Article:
Compare these investments and compromises–societal and fiscal–to those of the 19 insane hijackers bin Laden deployed. The return on investment is startling. Are the evildoers really cowering in fear from our justice when the effects of their crude missiles are still disrupting our normal life?

I’m not a pacifist (or warmonger, for that matter) but it’s hard for me to believe that investing in education or other non-combative reforms would not have endeared ourselves more to these countries and changed things just as much. It’s hard to disinfect without any sunlight. That version of revenge may be less visceral, but it may be just as effective.

Since it’s been 10 years, it may have been just as immediate, too.

This morning, on the occasion of Yom HaShoah, I received an email forward from my Mom (via a cousin, via G-d knows who) imploring us to all never forget the atrocities of the Holocaust. It was a PowerPoint laced with horrific photos of the Jewish walking dead right after the liberation of the camps and an inaccuracy about current life in Sharia Law United Kingdom. Its purpose was to stoke suspicions and panic for just a slide or two–something palm-to-the-forehead ironic and sad on this day of all days. Nevertheless, it is a reminder to never forget that people–oftentimes acting out of genuine care and real fear–are wont to present situations that will elicit the most action.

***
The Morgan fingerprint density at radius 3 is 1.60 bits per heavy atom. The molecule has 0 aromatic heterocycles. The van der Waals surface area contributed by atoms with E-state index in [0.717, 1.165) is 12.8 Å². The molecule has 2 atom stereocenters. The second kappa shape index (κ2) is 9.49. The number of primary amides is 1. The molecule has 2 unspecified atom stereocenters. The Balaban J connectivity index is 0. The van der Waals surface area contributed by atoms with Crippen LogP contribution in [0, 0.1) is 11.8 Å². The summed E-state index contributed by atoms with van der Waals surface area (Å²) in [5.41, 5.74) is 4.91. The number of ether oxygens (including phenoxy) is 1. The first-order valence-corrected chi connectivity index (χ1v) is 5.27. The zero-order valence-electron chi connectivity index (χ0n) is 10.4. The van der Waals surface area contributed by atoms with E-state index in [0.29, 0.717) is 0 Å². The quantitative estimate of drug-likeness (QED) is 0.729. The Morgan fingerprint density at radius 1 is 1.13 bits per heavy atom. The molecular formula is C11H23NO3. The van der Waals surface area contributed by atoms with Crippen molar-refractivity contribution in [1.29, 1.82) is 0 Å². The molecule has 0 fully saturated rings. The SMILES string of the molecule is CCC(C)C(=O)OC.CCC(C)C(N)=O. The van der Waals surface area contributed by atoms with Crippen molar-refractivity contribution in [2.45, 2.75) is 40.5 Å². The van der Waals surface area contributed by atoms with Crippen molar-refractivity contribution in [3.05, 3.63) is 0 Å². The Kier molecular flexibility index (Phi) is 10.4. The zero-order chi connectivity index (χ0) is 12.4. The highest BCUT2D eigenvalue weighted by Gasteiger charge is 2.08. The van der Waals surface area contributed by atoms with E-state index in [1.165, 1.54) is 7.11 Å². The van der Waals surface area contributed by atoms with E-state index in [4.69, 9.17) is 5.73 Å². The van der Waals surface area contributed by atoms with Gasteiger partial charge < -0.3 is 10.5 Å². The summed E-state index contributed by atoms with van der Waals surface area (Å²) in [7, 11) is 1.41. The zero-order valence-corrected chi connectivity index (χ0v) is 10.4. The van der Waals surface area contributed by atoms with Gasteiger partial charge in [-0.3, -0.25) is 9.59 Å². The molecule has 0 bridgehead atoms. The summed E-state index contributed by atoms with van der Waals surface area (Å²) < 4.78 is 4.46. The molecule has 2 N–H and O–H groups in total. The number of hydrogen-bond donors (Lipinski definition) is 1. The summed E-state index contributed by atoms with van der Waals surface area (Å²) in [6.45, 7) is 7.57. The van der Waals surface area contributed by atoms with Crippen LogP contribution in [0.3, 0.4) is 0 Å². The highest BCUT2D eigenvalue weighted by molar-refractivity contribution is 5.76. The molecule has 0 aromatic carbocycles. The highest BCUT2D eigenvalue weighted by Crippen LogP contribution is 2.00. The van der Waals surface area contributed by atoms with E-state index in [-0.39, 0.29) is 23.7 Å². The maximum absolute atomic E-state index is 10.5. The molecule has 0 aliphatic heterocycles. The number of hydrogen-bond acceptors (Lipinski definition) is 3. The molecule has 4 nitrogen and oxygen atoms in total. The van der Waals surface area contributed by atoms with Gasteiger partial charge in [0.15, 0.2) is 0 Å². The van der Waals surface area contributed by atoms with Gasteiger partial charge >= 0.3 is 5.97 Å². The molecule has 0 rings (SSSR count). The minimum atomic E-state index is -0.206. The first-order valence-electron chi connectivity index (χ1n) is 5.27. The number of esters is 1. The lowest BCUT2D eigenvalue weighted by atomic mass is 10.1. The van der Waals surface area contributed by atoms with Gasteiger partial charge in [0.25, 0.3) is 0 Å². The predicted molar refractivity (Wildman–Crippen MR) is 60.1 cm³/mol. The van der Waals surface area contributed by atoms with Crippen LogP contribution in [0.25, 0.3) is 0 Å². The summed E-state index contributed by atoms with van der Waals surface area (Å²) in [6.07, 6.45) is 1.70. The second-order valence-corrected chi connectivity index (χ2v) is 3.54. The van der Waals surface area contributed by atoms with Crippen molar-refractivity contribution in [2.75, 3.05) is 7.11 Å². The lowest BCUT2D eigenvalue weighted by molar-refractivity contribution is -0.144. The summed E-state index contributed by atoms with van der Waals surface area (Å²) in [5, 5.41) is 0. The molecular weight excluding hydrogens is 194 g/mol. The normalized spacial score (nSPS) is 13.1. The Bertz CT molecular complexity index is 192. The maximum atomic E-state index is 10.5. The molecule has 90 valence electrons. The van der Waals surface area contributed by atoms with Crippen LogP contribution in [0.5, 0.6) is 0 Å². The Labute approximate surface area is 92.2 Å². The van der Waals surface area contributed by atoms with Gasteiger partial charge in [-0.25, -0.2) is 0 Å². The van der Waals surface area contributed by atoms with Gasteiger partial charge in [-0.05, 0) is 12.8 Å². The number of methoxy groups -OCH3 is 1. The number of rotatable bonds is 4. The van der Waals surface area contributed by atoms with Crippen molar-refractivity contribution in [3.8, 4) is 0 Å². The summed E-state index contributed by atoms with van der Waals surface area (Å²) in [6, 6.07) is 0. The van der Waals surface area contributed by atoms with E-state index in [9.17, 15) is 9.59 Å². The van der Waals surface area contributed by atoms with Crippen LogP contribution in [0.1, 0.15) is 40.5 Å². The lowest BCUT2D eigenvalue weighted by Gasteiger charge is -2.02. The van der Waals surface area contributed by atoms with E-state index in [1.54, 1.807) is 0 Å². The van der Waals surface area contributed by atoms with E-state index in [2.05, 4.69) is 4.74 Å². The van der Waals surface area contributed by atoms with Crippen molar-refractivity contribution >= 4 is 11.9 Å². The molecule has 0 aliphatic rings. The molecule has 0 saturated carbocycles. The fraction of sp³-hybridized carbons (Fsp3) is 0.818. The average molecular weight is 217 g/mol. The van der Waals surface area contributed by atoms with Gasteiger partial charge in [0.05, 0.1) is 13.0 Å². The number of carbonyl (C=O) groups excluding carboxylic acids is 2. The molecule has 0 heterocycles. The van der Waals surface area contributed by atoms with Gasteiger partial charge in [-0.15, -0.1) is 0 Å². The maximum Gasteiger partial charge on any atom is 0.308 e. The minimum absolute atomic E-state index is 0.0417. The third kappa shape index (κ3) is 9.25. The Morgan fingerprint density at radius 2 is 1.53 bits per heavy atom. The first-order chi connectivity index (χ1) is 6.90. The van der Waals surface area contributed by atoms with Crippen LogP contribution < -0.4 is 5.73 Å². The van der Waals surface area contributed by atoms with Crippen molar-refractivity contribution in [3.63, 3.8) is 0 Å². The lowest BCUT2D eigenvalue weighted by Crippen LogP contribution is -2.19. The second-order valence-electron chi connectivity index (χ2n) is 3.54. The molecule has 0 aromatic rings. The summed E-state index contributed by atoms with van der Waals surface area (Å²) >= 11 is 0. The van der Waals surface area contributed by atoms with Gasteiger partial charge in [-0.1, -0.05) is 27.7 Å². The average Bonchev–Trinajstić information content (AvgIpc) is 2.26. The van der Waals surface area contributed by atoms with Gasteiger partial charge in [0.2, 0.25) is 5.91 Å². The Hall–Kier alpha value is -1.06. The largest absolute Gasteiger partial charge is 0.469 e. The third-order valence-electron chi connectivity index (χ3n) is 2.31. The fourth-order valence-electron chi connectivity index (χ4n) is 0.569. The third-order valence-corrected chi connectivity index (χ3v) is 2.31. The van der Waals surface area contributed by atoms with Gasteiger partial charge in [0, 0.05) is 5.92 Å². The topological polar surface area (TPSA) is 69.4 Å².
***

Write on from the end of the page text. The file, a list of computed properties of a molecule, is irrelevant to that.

Sometimes, there are no great options: We should just make sure that we’ll still have our spirit intact after whatever we do.

A Curated Christmas 2010

A Curated Christmas 2010

Happy holidays!
Download these jams!
I hope 2011 is totally tubular for you and yours.

  1. Kate Bush – Wuthering Heights
  2. Owen Pallett – Lewis Takes Action
  3. Kanye West – Chain Heavy (feat. Talib Kweli & Consequence)
  4. Au Revoir Simone – Shadows
  5. Prince – When You Were Mine
  6. Esquerita – Maybe Baby
  7. Rita Hayworth and/or Anita Ellis – Put The Blame On Mame
  8. Ngozi Family – Chisoni Kwanztu Azimbabwe
  9. Total Noise – Jealous Lover
  10. Melanie Fiona – It Kills Me
  11. Dire Straits – Romeo And Juliet
  12. Vera Ward Hall – Black Woman (Wild Ox Moan)
  13. Godley & Creme – Cry
    This video is so good.
  14. Graham Gouldman – We’ve Made It To The Top
  15. Wiz Khalifa – I’m Gonna Ride
  16. Pharoahe Monch – Push (Ft. Showtime, Mela Machinko, Tower Of Power)
  17. The Thermals – Never Listen To Me
  18. Knife In The Water – Rene
    I’m still looking for the album with “Sent You Up” on it: If you have this, how ’bout you holler?
  19. Samuel L. Jackson – Stack-o-lee
    The movie Black Snake Moan is totally underrated.
  20. De La Soul – Dinninit
  21. The Foreign Exchange – The Last Fall
  22. Gangstarr – You Know My Steez